We are all familiar with service animals that are trained to provide help for their owners in a variety of different ways. Service animals can be trained to lead a blind person, support the head of someone having a seizure, or detect an imminent panic attack, among other tasks. However, new on the scene are emotional-support animals (ESA) that provide emotional support to students on a college campus suffering with a mental illness, i.e., depression or anxiety. The animal is not specifically trained (as would be a service animal) to give emotional support, which can lead to such an animal being indistinguishable from a regular pet. Inasmuch as the number of college students with clinical depression or anxiety is today rising, ESAs are becoming more common on campuses.
As a result of the Americans With Disabilities Act, which describes a service animal as one that is trained to perform a task its owner can’t, schools have formulated and implemented a clear policy pertaining to the use and housing of service animals on college campuses. However, the use of ESAs (as reported in a January 23, 2019 Philadelphia Inquirer article in The Region section) is a more recent development, and there is less of a clear-cut policy defining the use of an emotional-support animal. At the moment, permission for having an ESA in campus housing is granted based on a letter from a medical provider explaining that the person requesting an ESA has a diagnosed mental illness and that an animal is necessary to help this person cope. Unfortunately, a problem arises when students feign mental health issues in order to obtain permission to have their favorite pet accompany them to college. This is a kink that needs to be worked out, and may prevent a doctor from writing the necessary letter. This all being said, there are other avenues to take in order to get the needed letter that will allow someone with a mental illness to bring an ESA to campus. If you can not get your doctor to write the required letter, there is an organization called CertaPet (that is but one of a number of such organizations) that is able to certify the need for an ESA after conducting a clinical assessment by phone with a person who is requesting emotional support.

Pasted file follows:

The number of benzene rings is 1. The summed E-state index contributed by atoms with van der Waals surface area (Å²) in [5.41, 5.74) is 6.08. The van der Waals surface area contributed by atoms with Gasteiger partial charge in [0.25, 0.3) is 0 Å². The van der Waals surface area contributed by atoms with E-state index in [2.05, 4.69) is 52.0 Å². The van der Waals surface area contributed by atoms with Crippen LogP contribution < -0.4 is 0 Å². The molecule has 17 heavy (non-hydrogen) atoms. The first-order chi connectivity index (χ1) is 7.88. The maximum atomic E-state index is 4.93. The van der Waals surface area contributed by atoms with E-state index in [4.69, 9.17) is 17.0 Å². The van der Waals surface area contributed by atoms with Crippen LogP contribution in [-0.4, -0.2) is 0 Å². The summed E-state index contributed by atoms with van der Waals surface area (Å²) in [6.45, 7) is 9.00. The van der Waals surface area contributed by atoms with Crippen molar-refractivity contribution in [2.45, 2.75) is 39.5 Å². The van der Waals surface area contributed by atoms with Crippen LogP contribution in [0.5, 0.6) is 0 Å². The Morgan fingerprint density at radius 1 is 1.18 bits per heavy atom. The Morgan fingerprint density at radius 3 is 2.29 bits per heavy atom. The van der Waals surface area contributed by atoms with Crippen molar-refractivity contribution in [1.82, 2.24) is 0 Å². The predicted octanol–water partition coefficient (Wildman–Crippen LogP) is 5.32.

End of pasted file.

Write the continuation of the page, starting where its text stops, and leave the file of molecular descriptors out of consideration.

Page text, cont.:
There is plenty of research that has been conducted in the field of ESAs, but little of this research proves the if, how, or why an ESA works. There were a number of students who were interviewed for the Inquirer article giving glowing reports on the benefits of having an ESA, but all the data received was anecdotal information. Molly Crossman, a researcher at Yale who focuses on human-animal interaction, is cited in the Inquirer article as noting that research has been limited to short-term interactions which does not give a full picture of the benefits of an ESA. It seems as though the final chapter has yet to be written on the benefits of an ESA, but nothing appears to suggest that ESAs do not serve a helpful purpose.